abuse

dentist

‘Happier to be free:’ Abuse survivor has broken teeth fixed for free

A Lantana woman had always been strong and independent.

When she finally walked away from her five-year abusive relationship, she noticed she had briefly lost many of her hardworking assets.

The 32-year-old, who wants to be identified as Jane, is rebuilding her life and is using her experience to help others realize they can live a life they’re proud of and deserve.

“I knew his behavior was wrong. I knew the situation was wrong. I was trying to get out of it, but they trap you,” she said. 

ALSO READ: The opioid trap: The search for recovery

The most recent done at the hands of the man Jane thought she knew and loved left her bloodied and bruised, with horrible marks on her face.



a close up of a persons face


© Provided by WPEC West Palm Beach


“He punched me in the face and knocked me cold to the ground,” she said. “Thankfully, I’ve never seen his face again.”

Jane broke her silence about her abusive relationship while in the hospital that night. Jane says victims don’t deserve to have their world unraveling on the inside, they need to tell someone.

“I felt like I put myself in this position and that I needed to get myself out of it, so I was honestly working to try to get myself out of it,” she said. “You need to ask for help, you need to tell people your situation, you need to accept the help.”

In this season of giving, dentists at Spodak Dental Group in Delray Beach want to turn her tragedy to triumph. For them, that’s helping to boost her self-esteem and sense of self-worth with a restored smile at no cost.



a man and a woman standing in a room


© Provided by WPEC West Palm Beach


“My sincere hope is that her confidence and her strength, sends a message to someone at home who is in an abusive relationship to not take it anymore,” said Dr. Craig Spodak of Spodak Dental Group. “To take care of their family and leave a relationship like that.”

“I have a great view on life. I am so happy right now, I never felt happier to be free. I won’t let this define me in anyway shape or form,” Jane said. “I had no idea of the resources that were out there.”

There are several resources available in Palm Beach County, including Aid to Victims of Domestic Abuse, or AVDA, with a team working around the clock to get survivors shelter and transitional housing. Right now, they’re getting between 180 to 200 calls a month, a significant climb.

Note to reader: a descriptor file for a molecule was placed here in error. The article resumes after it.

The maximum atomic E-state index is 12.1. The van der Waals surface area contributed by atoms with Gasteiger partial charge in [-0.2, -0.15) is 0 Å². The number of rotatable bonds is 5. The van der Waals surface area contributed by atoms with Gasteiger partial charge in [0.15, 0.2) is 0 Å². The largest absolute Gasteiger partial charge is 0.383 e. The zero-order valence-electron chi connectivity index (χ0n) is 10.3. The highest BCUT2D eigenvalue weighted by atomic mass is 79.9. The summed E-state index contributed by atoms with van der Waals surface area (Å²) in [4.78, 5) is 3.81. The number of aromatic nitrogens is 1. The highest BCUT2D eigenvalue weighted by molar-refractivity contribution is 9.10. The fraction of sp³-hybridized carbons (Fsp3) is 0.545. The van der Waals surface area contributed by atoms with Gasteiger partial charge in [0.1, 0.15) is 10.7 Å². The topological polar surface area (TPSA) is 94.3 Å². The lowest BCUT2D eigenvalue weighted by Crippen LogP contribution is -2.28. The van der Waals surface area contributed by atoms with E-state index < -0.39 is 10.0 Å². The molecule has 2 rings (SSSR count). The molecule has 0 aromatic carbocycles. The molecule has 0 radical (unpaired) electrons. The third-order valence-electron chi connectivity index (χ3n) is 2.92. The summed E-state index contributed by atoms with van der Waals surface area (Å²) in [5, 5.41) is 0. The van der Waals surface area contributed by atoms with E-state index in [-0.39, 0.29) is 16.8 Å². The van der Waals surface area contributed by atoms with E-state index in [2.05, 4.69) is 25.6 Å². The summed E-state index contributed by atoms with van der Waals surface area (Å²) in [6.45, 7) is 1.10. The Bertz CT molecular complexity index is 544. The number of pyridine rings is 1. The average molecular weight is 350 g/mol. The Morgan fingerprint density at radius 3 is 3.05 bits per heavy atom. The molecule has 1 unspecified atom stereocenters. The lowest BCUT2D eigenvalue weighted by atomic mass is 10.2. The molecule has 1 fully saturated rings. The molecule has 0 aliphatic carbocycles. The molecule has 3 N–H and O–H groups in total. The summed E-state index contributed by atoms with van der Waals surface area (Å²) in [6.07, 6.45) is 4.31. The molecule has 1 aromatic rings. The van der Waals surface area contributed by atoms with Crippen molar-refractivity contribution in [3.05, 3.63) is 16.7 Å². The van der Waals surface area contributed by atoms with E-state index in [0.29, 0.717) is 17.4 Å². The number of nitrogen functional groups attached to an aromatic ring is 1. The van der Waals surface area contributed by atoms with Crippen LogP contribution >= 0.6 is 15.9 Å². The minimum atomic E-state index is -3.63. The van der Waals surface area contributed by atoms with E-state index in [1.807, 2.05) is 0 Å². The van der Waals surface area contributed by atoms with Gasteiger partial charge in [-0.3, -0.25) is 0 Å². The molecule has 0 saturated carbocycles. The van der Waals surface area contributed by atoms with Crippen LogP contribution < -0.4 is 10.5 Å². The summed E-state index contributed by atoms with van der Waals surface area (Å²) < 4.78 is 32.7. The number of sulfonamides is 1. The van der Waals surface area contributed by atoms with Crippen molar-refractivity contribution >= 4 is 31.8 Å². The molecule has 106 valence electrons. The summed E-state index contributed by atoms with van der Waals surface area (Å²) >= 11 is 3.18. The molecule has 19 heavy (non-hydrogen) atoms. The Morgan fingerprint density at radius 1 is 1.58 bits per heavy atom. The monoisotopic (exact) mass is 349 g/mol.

“We’re finding unfortunately that the violence level, the lethality level of these situations, is very high, guns are involved, multiple children,” said Jennifer Rey, Program Services Director at Aid to Victims of Domestic Abuse.

While it’s high, she says rooms are available and safety measures are in place for those who want to reach out and escape.

“We have PPE for everybody. We have a cleaning regime that’s making the place wiped down every 8 hours, so we’re

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dentist

‘Happier to be free:’ Abuse survivor cries for joy after dentist fix broken teeth for free

A Lantana woman had always been strong and independent.

When she finally walked away from her five-year abusive relationship, she noticed she had briefly lost many of her hardworking assets.

The 32-year-old, who wants to be identified as Jane, is rebuilding her life and is using her experience to help others realize they can live a life they’re proud of and deserve.

“I knew his behavior was wrong. I knew the situation was wrong. I was trying to get out of it, but they trap you,” she said. 

ALSO READ: The opioid trap: The search for recovery

The most recent done at the hands of the man Jane thought she knew and loved left her bloodied and bruised, with horrible marks on her face.

“He punched me in the face and knocked me cold to the ground,” she said. “Thankfully, I’ve never seen his face again.”

Jane broke her silence about her abusive relationship while in the hospital that night. Jane says victims don’t deserve to have their world unraveling on the inside, they need to tell someone.

“I felt like I put myself in this position and that I needed to get myself out of it, so I was honestly working to try to get myself out of it,” she said. “You need to ask for help, you need to tell people your situation, you need to accept the help.”

In this season of giving, dentists at Spodak Dental Group in Delray Beach want to turn her tragedy to triumph. For them, that’s helping to boost her self-esteem and sense of self-worth with a restored smile at no cost.



a man and a woman standing in a room


© Provided by WPEC West Palm Beach


“My sincere hope is that her confidence and her strength, sends a message to someone at home who is in an abusive relationship to not take it anymore,” said Dr. Craig Spodak of Spodak Dental Group. “To take care of their family and leave a relationship like that.”

“I have a great view on life. I am so happy right now, I never felt happier to be free. I won’t let this define me in anyway shape or form,” Jane said. “I had no idea of the resources that were out there.”

There are several resources available in Palm Beach County, including Aid to Victims of Domestic Abuse, or AVDA, with a team working around the clock to get survivors shelter and transitional housing. Right now, they’re getting between 180 to 200 calls a month, a significant climb.

“We’re finding unfortunately that the violence level, the lethality level of these situations, is very high, guns are involved, multiple children,” said Jennifer Rey, Program Services Director at Aid to Victims of Domestic Abuse.

While it’s high, she says rooms are available and safety measures are in place for those who want to reach out and escape.

“We have PPE for everybody. We have a cleaning regime that’s making the place wiped down every 8 hours, so we’re going a lot to make it safe

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health

Predictions of more suicides, overdoses and domestic abuse during COVID are coming true

Nine months later, those grim predictions look like they’re coming true.

“There is a mental health wave to this pandemic,” Dr. Ken Duckworth, chief medical officer of the National Alliance for Mental Illness, told ABC News. “We as a species don’t do well with uncertainty.”